especially in game theory and in examining phenomena
beyond economics' standard remit, such as government failure and
complex decision making in which context the term "positive political
economy" is common. Other "traditional" topics include
analysis of such public policy issues as economic
regulation, monopoly, rent-seeking, market
protection, institutional corruption and
distributional politics. Empirical analysis includes the
influence of elections on the choice of economic policy, determinants
and forecasting models of electoral outcomes, the political business
cycles, central-bank independence and the politics of
A more recent focus has been on modeling economic policy and political
institutions as to interactions between agents and economic and
political institutions, including the seeming discrepancy
of economic policy and economist's recommendations through the lens of
transaction costs. From the mid-1990s, the field has
expanded, in part aided by new cross-national data sets that allow
tests of hypotheses on comparative economic systems and
institutions. Topics have included the breakup of
nations, the origins and rate of change of political
institutions in relation to economic growth,
development, financial markets and regulation,
the importance of institutions, backwardness,
reform and transition economies, the role of
culture, ethnicity and gender in explaining economic
outcomes, macroeconomic policy, the
environment, fairness and the relation of
constitutions to economic policy, theoretical and
Other important landmarks in the development of political economy
New political economy which may treat economic ideologies as the
phenomenon to explain, per the traditions of Marxian political
economy. Thus, Charles S. Maier suggests that a political economy
approach "interrogates economic doctrines to disclose their
sociological and political premises.... in sum, [it] regards economic
ideas and behavior not as frameworks for analysis, but as beliefs and
actions that must themselves be explained". This approach
informs Andrew Gamble's The Free Economy and the Strong State
(Palgrave Macmillan, 1988), and Colin Hay's The Political Economy of
New Labour (Manchester University Press, 1999). It also informs much
work published in New Political Economy, an international journal
founded by Sheffield University scholars in 1996.
International political economy
International political economy (IPE) an interdisciplinary field
comprising approaches to the actions of various actors. In the United
States, these approaches are associated with the journal International
Organization, which in the 1970s became the leading journal of IPE
under the editorship of Robert Keohane,
Peter J. Katzenstein and
Stephen Krasner. They are also associated with the journal The Review
of International Political Economy. There also is a more critical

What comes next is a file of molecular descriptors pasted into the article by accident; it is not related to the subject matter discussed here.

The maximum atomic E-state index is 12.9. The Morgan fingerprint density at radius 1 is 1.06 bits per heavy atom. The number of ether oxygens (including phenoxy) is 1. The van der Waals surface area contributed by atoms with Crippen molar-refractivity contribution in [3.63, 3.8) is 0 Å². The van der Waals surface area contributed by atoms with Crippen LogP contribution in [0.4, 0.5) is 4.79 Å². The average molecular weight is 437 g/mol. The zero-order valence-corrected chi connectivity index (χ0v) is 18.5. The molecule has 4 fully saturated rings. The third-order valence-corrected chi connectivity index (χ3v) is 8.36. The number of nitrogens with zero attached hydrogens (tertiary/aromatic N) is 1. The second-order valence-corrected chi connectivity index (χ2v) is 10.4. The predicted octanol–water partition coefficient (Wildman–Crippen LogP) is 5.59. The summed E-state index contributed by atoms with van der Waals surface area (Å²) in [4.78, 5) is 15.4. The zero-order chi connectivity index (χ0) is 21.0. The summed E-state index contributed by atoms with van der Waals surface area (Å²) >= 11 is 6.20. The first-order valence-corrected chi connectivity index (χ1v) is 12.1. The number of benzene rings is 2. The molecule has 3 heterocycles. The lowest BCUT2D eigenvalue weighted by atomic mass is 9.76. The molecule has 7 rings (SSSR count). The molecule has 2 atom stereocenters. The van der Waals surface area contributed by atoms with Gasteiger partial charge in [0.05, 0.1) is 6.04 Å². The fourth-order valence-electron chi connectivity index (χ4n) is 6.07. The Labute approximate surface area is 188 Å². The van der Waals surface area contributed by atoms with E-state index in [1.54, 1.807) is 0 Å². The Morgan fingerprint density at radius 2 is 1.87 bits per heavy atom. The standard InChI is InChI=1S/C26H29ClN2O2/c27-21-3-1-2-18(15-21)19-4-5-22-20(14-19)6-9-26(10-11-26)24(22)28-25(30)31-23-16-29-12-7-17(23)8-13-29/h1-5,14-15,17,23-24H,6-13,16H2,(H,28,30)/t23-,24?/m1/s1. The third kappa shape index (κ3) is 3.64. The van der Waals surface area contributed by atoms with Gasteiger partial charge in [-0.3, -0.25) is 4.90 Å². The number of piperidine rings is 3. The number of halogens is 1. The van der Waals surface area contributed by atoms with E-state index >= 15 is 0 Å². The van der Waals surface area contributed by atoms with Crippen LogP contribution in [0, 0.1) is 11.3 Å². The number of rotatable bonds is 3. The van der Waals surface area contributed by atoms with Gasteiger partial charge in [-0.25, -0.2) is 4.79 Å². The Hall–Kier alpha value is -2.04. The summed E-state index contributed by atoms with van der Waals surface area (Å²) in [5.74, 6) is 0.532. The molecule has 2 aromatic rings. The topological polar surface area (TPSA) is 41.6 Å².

school of IPE, inspired by thinkers such as
Antonio Gramsci and Karl
Polanyi; two major figures are Matthew Watson and Robert W.
The use of a political economy approach by anthropologists,
sociologists, and geographers used in reference to the regimes of
politics or economic values that emerge primarily at the level of
states or regional governance, but also within smaller social groups
and social networks. Because these regimes influence and are
influenced by the organization of both social and economic capital,
the analysis of dimensions lacking a standard economic value (e.g. the
political economy of language, of gender, or of religion) often draws
on concepts used in Marxian critiques of capital. Such approaches
expand on neo-Marxian scholarship related to development and
underdevelopment postulated by
André Gunder Frank and Immanuel
Historians have employed political economy to explore the ways in the
past that persons and groups with common economic interests have used
politics to effect changes beneficial to their interests.
Political economy and law is a recent attempt within legal scholarship
to engage explicitly with political economy literature. In the 1920s
and 1930s, legal realists (e.g. Robert Hale) and intellectuals (e.g.
John Commons) engaged themes related to political economy. In the
second half of the 20th century, lawyers associated with the Chicago
School incorporated certain intellectual traditions from economics.
However, since the crisis in 2007 legal scholars especially related to
international law, have turned to more explicitly engage with the
debates, methodology and various themes within political economy
Thomas Piketty's approach and call to action which advocated for the
re-introduction of political consideration and political science
knowledge more generally into the discipline of economics as a way of
improving the robustness of the discipline and remedying its
shortcomings, which had become clear following the 2008 financial
In 2010, the only Department of Political Economy in the United
Kingdom formally established at King's College London. The rationale
for this academic unit was that "the disciplines of
Economics are inextricably linked", and that it was "not possible to
properly understand political processes without exploring the economic
context in which politics operates".
In 2017, the Political Economy UK Group (abbreviated PolEconUK) was
established as a research consortium in the field of political
economy. It hosts an annual conference and counts among its member
institutions Oxford, Cambridge,
King's College London
King's College London and the London
School of Economics.
Because political economy is not a unified discipline, there are